There should not be any cases where there are answers but no record in the student file. If you recall, that is what set me off on finding that some were still being written to the old server.
LOOK AT YOUR LOG FILE!
There is a sad corner of statistical purgatory for people who don’t look at their log files because they don’t know what they are looking for. ‘Nuff said.
This looks exactly as it should. A consistent finding in the pilot studies of assessment of educational games has found a disconcertingly low level of persistence. So, it is expected that many players quit when they come to the first math questions. The fact that of the 875 players slightly less than 600 had answered any questions was somewhat expected. As expected, there were no records where
NOTE: There were 596 observations read from the data set IN.ANSWERS_SUMMARY.
NOTE: There were 875 observations read from the data set IN.ALL_FL_STUDENTS.
NOTE: The data set IN.ANSWERS_STUDUNC has 596 observations and 11 variables.
NOTE: The data set WORK.ODD has 0 observations and 11 variables.
So, now, after several blog posts, we have a data set ready for analysis ….. almost.
For more on SAS character functions check out Ron Cody’s paper An Introduction to Character Functions, an oldie but goodie from WUSS back in 2003.
At the Western Users of SAS Software conference (yes, they DO know that is WUSS), I’ll be speaking about using SAS for evaluation.
“If the results bear any relationship at all to reality, it is indeed a fortunate coincidence.”
I first read that in a review of research on expectancy effects, but I think it is true of all types of research.
Here is the interesting thing about evaluation – you never know what kind of data you are going to get. For example, in my last post I had created a data set that was a summary of the answers players had given in an educational game, with a variable for the mean percentage correct and another variable for number of questions answered.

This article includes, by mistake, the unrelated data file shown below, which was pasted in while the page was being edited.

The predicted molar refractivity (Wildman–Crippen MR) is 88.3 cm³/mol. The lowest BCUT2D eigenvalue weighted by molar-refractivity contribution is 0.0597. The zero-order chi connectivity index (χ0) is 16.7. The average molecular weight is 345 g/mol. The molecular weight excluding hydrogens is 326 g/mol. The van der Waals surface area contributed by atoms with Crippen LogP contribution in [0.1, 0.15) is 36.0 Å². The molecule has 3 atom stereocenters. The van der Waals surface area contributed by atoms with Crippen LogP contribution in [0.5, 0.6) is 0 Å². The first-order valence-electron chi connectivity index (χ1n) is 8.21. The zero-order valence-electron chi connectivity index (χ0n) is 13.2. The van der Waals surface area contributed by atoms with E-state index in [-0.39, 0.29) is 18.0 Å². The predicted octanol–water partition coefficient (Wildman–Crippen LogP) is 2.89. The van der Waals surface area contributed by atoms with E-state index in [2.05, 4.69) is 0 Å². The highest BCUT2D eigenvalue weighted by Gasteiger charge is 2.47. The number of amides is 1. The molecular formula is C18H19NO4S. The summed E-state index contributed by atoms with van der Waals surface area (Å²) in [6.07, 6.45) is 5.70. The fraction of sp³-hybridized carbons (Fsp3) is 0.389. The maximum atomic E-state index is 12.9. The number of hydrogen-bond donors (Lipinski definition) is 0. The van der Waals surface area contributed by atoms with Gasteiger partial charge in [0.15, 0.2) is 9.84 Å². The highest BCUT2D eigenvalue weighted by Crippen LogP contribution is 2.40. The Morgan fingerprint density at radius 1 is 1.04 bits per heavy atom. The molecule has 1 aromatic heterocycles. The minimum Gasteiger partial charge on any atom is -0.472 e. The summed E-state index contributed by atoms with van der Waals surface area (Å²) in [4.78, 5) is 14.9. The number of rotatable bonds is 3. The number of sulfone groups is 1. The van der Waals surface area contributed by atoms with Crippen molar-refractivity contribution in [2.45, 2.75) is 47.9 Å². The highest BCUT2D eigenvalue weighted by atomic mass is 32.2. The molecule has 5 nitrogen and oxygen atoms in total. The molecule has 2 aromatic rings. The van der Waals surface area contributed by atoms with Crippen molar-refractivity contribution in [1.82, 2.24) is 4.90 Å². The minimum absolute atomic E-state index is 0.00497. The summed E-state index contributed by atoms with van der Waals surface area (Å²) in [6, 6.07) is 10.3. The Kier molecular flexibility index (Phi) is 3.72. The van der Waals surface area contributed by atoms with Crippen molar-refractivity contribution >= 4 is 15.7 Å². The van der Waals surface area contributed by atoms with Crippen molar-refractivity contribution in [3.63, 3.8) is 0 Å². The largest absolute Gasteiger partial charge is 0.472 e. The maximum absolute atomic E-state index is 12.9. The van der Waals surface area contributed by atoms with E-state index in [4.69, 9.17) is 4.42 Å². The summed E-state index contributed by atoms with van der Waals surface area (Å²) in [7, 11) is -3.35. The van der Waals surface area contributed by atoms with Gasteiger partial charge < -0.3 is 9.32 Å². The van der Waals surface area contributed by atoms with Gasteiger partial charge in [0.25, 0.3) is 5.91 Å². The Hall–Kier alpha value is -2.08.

When I merged this with the user data set so I could test for relationships between characteristics of these individuals – age, grade, gender, achievement scores – and perseverance I found a very odd thing. A substantial minority were not matched in the users file. This made no sense because you have to login with your username and password to play the game.
The reason I think that results are often far from reality is just this sort of thing – people don’t scrutinize their data well enough to realize when something is wrong, so they just merrily go ahead analyzing data that has big problems.
In a sense, this step in the data analysis revealed a good problem for us. We actually had more users than we thought. Several months ago, we had updated our games. We had also switched servers for the games. Not every teacher installed the new software so it turned out that some of the records were being written to our old server.
Here is what I needed to do to fix this:
- Download the files from our servers. I exported these as .xls files.
- Read the files into SAS
- Fix the variables so that the format was identical for both files.
- Concatenate the files of the same type, e.g., student file the student file from the other server.
- Remove the duplicates
- Merge the files with different data, e.g., answers file with student file
I did this in a few easy steps using SAS.
- USE PROC IMPORT to read in the files.
Now, you can use the IMPORT DATA option from the file menu but that gets a bit tedious if you have a dozen files to import.
TIP: If you are not familiar with the IMPORT procedure, do it with the menus once and save the code. Then you can just change the data set names and copy and paste this a dozen times. You could also turn it into a macro if you are feeling ambitious, but let’s assume you are not. The code looks like this: